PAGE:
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Date: Sat, 1 Aug 1998 08:53:40 -0700
Reply-To: H-Net list for Asian History and Culture <H-ASIA@H-NET.MSU.EDU>
Sender: H-Net list for Asian History and Culture <H-ASIA@H-NET.MSU.EDU>
From: Frank Conlon <conlon@u.washington.edu>
Subject: H-ASIA: Q. Structuring a Secondary Southeast Asia course

Structuring a Secondary Southeast Asia course

A dialog on the H-Asia list, August 1998

Date: Sat, 1 Aug 1998 08:53:40 -0700
Comments: cc: Michelle Tabor <mtabor@erols.com>
From: mtabor <mtabor@erols.com>

I'm a secondary school teacher moving to Chiang Mai, Thailand in a couple of weeks to begin a new job at an international school. Meanwhile, I'm preparing a course on the history of Southeast Asia for Thai 11th graders. Since I'm in New York City now, I've been in touch with Professor Carol Gluck at Columbia University with questions about curriculum development, and she suggested that I consult H-Asia.

Specifically, I'm wondering:

What's the best way to structure a course on the history of Southeast Asia? Chronologically, and if so, how to periodize? Thematically, and if so, what themes are important?

What primary sources are available (in English translation) for the study of Southeast Asian history? Are there collections of such materials? Is it accessible to high school students?

I'd greatly appreciate any guidance or suggestions you can offer.

Thank You, Michelle Tabor

Date: Tue, 4 Aug 1998 12:39:13 -0500
From: Charles F. Printz <cfphrai@bellatlantic.net>

Hi Michelle -

I'm not really an academic, so I can't give you insight on the structuring of your courses, but on resources I can help a bit. My own area of expertise (so-called) is Vietnam, having served in the area as a Foreign Service Officer (US Dept of State). So if you have specific questions on Vietnam, or the ethnic and religious minorities of the region (Montagnards, Hmong, Cao Dai, etc.) I'd be glad to try and react or refer.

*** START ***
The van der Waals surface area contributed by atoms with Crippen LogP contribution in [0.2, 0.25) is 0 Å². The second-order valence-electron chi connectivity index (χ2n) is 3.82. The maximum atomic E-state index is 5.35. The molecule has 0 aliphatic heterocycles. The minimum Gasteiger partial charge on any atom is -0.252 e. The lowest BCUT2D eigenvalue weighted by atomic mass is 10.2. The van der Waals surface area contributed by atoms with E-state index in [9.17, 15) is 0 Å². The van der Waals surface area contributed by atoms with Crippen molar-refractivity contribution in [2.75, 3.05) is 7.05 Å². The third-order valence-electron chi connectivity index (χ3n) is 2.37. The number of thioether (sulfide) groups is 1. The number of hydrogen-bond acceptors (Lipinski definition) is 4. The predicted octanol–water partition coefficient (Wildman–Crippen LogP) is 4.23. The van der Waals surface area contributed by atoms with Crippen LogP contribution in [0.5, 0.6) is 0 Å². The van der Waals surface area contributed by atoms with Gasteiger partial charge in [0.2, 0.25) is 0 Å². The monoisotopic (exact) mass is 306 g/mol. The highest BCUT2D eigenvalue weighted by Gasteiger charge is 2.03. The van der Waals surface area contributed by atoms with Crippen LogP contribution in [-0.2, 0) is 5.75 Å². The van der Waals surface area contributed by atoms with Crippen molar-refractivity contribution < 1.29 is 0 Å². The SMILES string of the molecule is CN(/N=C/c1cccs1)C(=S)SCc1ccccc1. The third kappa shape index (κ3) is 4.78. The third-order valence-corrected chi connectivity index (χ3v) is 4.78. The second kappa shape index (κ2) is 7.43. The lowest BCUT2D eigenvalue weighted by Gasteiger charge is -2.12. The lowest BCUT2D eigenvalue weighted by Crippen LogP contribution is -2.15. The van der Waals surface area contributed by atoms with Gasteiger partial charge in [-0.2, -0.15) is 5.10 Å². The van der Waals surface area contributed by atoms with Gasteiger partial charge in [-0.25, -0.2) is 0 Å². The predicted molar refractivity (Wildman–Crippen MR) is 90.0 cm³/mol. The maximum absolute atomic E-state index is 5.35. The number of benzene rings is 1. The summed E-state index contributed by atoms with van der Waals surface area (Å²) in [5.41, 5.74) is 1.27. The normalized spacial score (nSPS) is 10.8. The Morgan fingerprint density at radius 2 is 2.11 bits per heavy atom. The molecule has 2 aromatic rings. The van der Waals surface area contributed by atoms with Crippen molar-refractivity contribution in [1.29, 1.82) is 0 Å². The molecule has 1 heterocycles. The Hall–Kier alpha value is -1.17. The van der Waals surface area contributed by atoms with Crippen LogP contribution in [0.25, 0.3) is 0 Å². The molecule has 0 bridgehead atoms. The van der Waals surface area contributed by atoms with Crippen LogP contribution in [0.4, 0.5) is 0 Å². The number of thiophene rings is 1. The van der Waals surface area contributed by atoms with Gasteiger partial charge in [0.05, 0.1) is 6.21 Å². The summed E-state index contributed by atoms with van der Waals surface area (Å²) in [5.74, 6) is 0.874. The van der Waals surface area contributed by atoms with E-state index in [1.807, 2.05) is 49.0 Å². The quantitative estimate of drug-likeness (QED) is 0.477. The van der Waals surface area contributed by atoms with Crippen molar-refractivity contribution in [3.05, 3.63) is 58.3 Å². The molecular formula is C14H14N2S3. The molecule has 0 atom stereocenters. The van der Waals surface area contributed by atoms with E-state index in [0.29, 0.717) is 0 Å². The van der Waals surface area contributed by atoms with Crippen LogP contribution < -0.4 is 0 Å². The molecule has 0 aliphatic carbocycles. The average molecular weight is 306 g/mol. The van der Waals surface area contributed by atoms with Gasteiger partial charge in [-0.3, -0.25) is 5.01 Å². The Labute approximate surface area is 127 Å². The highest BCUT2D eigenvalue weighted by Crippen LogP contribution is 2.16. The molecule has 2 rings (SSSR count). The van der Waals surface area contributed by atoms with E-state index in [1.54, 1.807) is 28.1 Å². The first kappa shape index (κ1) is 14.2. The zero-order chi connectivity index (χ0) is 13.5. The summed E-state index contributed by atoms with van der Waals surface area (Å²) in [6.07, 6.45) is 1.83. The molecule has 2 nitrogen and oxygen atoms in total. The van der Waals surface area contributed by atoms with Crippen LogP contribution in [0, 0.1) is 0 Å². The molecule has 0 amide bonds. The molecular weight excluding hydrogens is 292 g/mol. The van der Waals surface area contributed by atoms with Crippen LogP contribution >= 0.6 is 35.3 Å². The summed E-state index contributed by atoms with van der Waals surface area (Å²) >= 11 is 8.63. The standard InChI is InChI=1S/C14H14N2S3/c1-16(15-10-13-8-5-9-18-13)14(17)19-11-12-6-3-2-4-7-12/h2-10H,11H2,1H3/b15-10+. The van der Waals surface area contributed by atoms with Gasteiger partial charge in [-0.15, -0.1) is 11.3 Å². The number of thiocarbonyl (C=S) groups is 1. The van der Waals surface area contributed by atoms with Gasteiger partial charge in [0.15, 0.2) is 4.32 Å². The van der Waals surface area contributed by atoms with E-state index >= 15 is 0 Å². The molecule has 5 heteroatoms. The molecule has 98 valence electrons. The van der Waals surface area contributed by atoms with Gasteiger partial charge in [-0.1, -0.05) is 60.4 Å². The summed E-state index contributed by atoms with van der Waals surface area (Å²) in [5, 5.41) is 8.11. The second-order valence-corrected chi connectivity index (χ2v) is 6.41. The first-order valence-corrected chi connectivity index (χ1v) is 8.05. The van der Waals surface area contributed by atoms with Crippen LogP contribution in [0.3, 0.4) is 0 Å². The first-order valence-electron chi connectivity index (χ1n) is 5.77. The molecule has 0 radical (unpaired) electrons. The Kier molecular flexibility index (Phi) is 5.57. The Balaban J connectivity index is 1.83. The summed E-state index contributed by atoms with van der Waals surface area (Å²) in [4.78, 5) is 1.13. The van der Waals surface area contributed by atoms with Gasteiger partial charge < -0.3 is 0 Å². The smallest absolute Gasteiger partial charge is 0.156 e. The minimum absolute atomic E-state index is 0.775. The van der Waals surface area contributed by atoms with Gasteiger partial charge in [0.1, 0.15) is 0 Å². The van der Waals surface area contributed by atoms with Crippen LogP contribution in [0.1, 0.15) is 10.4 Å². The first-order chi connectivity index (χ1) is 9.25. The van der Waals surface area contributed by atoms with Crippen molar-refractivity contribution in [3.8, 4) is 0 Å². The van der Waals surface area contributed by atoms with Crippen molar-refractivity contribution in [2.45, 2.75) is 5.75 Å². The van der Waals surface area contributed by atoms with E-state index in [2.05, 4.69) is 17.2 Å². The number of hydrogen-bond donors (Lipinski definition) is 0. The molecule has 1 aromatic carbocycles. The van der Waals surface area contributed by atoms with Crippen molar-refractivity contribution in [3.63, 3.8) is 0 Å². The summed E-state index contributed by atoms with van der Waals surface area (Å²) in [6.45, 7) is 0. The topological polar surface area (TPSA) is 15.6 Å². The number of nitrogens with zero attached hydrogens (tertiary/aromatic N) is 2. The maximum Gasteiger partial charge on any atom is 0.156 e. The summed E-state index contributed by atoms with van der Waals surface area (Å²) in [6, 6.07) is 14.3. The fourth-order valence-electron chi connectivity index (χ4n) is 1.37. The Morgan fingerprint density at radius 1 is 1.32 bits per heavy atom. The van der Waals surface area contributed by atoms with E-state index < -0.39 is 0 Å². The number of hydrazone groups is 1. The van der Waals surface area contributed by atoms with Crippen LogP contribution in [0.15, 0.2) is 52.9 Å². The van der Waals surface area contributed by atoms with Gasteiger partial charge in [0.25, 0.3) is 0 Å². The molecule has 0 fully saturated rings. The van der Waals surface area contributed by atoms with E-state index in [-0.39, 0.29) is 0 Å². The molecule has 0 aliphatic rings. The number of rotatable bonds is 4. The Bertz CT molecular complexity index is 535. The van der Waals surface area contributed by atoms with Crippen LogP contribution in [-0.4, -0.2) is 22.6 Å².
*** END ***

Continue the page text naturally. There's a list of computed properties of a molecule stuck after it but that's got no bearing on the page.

On teaching the area and materials available to high school, you need to read a specialized (quarterly) journal (available from the Assoc. of Asian Studies, Ann Arbor, Michigan) entitled, _Education About Asia_. It is eclusively focused on improving classroom teaching at all levels.

The editor is Lucien Ellington, Editor, Univ. of Tennessee at Chattanooga, 105A Hunter Hall, Chattanooga, TN 37403; Ph: 423/755-5375, Fax: 423/755-5381. Cathy Dreger is Lucien's Editorial Asst. The e-mail I have for her is: Cathy-Dreger@utc.edu I would suggest that you contact Cathy a/o Lucien on this matter, as they may well have good source materials and academic contacts for you to confer with.

You should know that the Spring 1999 issue is scheduled to be on teaching Asia in World History. y I hope the above gives you some direction. If not, please feel free to write anew and I will try and be of added help, if possible. Good luck and thanks for being interested enough to inform on SE Asia.


S/ Chuck

Charles F. Printz, Deputy Director
& Southeast Asian Affairs Specialist,
Alternate Representative to the United Nations
Human Rights Advocates International, Inc.
1341 North Avenue/Suite:7-C
Elizabeth, NJ 07208-2622/USA

Date: Sat, 8 Aug 1998 21:29:00 -0400
From: Teresa Mourad <tmourad@uakron.edu>

Hello Michelle:

I just joined this forum so I only received your inquiry through a reply from Charles Printz. I teach SEA at the University of Akron. This is an introductory class for juniors covered in 15 sessions of about 1 hour and 15 mins. each.